Our tribe is indigenous to
the third planet out
from a star called the Sun.
Our origins are not clear, but we do know this...
What humans call “night”
is what our planet calls “my shadow.”
We also know that
by this time tomorrow,
all of us will be
more than a million and a half miles
from where we are now,
thanks to our orbiting around our local star.
By this time a year from now,
we'll have completed a 600-million-mile orbit
around our local star and
we'll be back at the spot in our orbit
where we are now.
Best of all, every time you complete another orbit
you earn yourself a birthday party!
A note from our scribe, Harriet Witt:
What you see sprouting on this site is being fertilized by
the compost from the 2002 version of this site.
What ends up growing here is up to you and me
because it emerges from a question
in the core of our beings:
What does it mean that we’re passengers on
the only planet in the known universe
that supports our kind of life?
No academic discipline is wide or deep enough
to address this question, so it’s up to us
to weave the threads of our different perspectives
into the story that answers this.
While we don’t yet know how this story will go,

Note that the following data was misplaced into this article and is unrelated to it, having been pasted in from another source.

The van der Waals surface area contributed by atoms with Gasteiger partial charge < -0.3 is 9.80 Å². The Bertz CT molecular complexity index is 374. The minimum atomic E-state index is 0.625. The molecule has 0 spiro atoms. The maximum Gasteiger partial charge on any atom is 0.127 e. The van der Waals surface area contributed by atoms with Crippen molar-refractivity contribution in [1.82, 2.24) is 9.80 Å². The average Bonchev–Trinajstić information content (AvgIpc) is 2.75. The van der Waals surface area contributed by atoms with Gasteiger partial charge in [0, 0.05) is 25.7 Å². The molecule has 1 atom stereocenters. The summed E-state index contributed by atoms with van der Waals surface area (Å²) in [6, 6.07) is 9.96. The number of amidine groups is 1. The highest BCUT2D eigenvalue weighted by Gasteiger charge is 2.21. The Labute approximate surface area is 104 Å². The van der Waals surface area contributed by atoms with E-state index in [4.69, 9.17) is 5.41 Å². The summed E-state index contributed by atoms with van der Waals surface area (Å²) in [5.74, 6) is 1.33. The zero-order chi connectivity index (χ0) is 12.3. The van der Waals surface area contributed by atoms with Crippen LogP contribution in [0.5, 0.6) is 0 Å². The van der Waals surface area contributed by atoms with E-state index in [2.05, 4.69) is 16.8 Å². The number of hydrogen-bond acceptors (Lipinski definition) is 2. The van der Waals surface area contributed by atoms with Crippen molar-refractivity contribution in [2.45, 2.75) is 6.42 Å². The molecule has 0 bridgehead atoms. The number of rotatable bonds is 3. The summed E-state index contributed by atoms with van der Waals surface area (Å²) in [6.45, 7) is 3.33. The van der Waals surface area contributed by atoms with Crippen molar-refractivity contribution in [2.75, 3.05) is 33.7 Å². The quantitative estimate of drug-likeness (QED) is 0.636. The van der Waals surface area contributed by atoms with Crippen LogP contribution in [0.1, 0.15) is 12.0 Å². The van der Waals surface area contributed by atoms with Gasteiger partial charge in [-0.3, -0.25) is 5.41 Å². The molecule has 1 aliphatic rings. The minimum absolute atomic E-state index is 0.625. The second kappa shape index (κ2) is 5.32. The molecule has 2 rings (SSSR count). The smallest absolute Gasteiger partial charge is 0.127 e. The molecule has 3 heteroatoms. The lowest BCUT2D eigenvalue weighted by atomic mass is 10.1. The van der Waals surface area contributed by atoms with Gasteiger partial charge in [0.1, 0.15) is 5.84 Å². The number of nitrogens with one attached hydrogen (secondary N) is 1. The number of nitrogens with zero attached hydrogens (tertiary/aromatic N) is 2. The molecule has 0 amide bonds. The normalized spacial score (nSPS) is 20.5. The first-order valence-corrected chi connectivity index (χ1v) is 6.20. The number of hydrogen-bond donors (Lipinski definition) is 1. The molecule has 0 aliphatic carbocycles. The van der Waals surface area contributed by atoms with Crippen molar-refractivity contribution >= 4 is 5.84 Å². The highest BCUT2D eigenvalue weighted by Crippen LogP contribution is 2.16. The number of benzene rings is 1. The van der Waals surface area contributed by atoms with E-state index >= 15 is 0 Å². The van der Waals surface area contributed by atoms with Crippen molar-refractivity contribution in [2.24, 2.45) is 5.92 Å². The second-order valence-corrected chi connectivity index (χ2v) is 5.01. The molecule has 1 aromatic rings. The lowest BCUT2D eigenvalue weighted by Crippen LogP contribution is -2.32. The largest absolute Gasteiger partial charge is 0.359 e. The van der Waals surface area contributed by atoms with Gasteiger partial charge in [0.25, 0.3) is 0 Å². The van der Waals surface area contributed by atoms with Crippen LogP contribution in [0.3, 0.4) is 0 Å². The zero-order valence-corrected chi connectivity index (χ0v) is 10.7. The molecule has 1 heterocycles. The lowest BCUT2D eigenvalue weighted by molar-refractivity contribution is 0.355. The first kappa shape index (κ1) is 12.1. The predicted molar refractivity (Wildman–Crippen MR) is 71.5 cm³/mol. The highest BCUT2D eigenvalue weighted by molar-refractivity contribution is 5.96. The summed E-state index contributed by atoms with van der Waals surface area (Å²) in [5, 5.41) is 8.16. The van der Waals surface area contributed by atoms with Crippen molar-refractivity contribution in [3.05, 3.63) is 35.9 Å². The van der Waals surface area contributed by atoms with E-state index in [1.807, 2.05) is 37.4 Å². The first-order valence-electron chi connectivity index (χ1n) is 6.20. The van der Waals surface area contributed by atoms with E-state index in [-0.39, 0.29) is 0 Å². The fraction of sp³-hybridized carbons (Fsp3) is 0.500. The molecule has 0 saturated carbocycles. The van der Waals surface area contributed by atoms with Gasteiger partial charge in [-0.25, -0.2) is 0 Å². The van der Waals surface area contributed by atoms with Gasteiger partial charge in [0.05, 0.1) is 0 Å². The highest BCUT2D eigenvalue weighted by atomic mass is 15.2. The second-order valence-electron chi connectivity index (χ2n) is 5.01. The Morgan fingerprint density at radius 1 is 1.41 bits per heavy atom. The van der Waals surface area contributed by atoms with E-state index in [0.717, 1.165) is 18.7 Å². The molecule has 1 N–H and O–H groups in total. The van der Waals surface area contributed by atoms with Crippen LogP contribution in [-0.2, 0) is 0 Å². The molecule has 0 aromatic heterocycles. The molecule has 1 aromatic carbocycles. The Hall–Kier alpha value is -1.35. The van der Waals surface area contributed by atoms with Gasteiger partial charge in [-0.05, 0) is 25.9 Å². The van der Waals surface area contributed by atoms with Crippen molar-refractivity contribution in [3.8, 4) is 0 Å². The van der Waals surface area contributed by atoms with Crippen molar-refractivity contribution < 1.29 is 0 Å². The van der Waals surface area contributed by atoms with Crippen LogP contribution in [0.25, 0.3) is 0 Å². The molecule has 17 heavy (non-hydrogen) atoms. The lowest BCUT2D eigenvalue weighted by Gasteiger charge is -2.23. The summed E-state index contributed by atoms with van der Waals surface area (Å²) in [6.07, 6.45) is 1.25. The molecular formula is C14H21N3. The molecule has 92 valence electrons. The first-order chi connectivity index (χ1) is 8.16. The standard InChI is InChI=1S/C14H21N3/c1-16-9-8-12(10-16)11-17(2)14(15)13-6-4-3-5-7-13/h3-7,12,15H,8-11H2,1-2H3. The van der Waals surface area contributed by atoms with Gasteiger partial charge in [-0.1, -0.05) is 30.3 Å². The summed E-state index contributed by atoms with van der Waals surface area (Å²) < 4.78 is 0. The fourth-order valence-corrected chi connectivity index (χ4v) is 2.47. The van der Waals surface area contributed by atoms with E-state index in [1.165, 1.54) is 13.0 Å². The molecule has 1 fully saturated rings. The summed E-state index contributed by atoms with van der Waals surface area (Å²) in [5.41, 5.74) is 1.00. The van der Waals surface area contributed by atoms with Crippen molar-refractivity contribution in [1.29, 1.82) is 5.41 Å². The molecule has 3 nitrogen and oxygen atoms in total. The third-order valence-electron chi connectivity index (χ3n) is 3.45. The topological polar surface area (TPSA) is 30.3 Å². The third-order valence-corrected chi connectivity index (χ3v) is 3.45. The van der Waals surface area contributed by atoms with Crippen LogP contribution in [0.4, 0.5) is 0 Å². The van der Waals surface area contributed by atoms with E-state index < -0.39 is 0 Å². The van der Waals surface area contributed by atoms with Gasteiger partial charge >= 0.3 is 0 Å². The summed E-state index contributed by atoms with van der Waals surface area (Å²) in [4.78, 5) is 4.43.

we do know many of the threads weaving it.
We also know that our loom is this:
If we derive our identities from actions that undermine
the well-being of our biosphere,
then our story will be about our extinction.
If we derive our identities from actions that support
our biosphere’s well-being,
then our story will be about our evolution.
Please do share your perspectives to help us write
the story you want your grandkids to read:
I apologize for any photos not adequately credited! Among the many images that aren’t mine are ones I’ve grabbed online over the years for my classes and for my volunteer work with the organic/regenerative Hawaii Farmers Union United. When I grabbed them, I had no idea I’d be using them again on a website, so I didn’t always make note of their sources. Since I can’t imagine conveying the message of the Passenger Planet Society without them, I hope you’ll let me know if you or someone you know deserves recognition for photos I’ve failed to credit. Harriet Witt